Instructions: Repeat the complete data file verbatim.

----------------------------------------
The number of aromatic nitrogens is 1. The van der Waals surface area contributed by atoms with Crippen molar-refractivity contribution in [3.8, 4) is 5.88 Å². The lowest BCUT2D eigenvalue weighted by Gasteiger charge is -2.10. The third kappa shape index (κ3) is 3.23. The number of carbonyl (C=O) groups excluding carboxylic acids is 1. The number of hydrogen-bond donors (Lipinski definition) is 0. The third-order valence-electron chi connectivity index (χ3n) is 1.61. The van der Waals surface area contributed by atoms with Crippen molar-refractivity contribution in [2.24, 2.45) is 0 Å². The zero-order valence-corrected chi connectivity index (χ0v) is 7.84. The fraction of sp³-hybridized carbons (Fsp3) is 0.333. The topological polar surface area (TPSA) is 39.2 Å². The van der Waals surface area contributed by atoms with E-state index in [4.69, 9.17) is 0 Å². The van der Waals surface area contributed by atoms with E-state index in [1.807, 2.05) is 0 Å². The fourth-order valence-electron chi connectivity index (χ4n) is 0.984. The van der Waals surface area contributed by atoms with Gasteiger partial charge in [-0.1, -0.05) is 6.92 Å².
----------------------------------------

The number of aromatic nitrogens is 1. The van der Waals surface area contributed by atoms with Crippen molar-refractivity contribution in [3.8, 4) is 5.88 Å². The lowest BCUT2D eigenvalue weighted by Gasteiger charge is -2.10. The third kappa shape index (κ3) is 3.23. The number of carbonyl (C=O) groups excluding carboxylic acids is 1. The number of hydrogen-bond donors (Lipinski definition) is 0. The third-order valence-electron chi connectivity index (χ3n) is 1.61. The van der Waals surface area contributed by atoms with Crippen molar-refractivity contribution in [2.24, 2.45) is 0 Å². The zero-order valence-corrected chi connectivity index (χ0v) is 7.84. The fraction of sp³-hybridized carbons (Fsp3) is 0.333. The topological polar surface area (TPSA) is 39.2 Å². The van der Waals surface area contributed by atoms with E-state index in [4.69, 9.17) is 0 Å². The van der Waals surface area contributed by atoms with E-state index in [1.807, 2.05) is 0 Å². The fourth-order valence-electron chi connectivity index (χ4n) is 0.984. The van der Waals surface area contributed by atoms with Gasteiger partial charge in [-0.1, -0.05) is 6.92 Å².